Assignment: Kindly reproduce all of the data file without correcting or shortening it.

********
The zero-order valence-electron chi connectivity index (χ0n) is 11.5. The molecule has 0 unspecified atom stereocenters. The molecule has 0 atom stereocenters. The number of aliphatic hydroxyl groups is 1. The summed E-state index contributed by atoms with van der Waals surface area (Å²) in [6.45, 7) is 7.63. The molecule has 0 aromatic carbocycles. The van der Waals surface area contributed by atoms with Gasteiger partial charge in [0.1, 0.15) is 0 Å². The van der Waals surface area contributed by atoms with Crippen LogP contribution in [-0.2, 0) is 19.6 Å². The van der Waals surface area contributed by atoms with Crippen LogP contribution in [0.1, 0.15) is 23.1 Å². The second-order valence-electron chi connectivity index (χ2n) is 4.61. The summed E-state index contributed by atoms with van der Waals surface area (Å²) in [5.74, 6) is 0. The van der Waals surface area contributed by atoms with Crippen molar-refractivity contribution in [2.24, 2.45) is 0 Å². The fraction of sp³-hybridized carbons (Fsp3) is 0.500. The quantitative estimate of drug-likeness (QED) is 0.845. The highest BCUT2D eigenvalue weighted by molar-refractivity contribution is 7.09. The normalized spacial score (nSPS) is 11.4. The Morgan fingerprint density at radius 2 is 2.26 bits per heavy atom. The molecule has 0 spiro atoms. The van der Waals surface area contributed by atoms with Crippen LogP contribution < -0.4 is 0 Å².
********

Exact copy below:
The zero-order valence-electron chi connectivity index (χ0n) is 11.5. The molecule has 0 unspecified atom stereocenters. The molecule has 0 atom stereocenters. The number of aliphatic hydroxyl groups is 1. The summed E-state index contributed by atoms with van der Waals surface area (Å²) in [6.45, 7) is 7.63. The molecule has 0 aromatic carbocycles. The van der Waals surface area contributed by atoms with Gasteiger partial charge in [0.1, 0.15) is 0 Å². The van der Waals surface area contributed by atoms with Crippen LogP contribution in [-0.2, 0) is 19.6 Å². The van der Waals surface area contributed by atoms with Crippen LogP contribution in [0.1, 0.15) is 23.1 Å². The second-order valence-electron chi connectivity index (χ2n) is 4.61. The summed E-state index contributed by atoms with van der Waals surface area (Å²) in [5.74, 6) is 0. The van der Waals surface area contributed by atoms with Crippen molar-refractivity contribution in [2.24, 2.45) is 0 Å². The fraction of sp³-hybridized carbons (Fsp3) is 0.500. The quantitative estimate of drug-likeness (QED) is 0.845. The highest BCUT2D eigenvalue weighted by molar-refractivity contribution is 7.09. The normalized spacial score (nSPS) is 11.4. The Morgan fingerprint density at radius 2 is 2.26 bits per heavy atom. The molecule has 0 spiro atoms. The van der Waals surface area contributed by atoms with Crippen LogP contribution < -0.4 is 0 Å².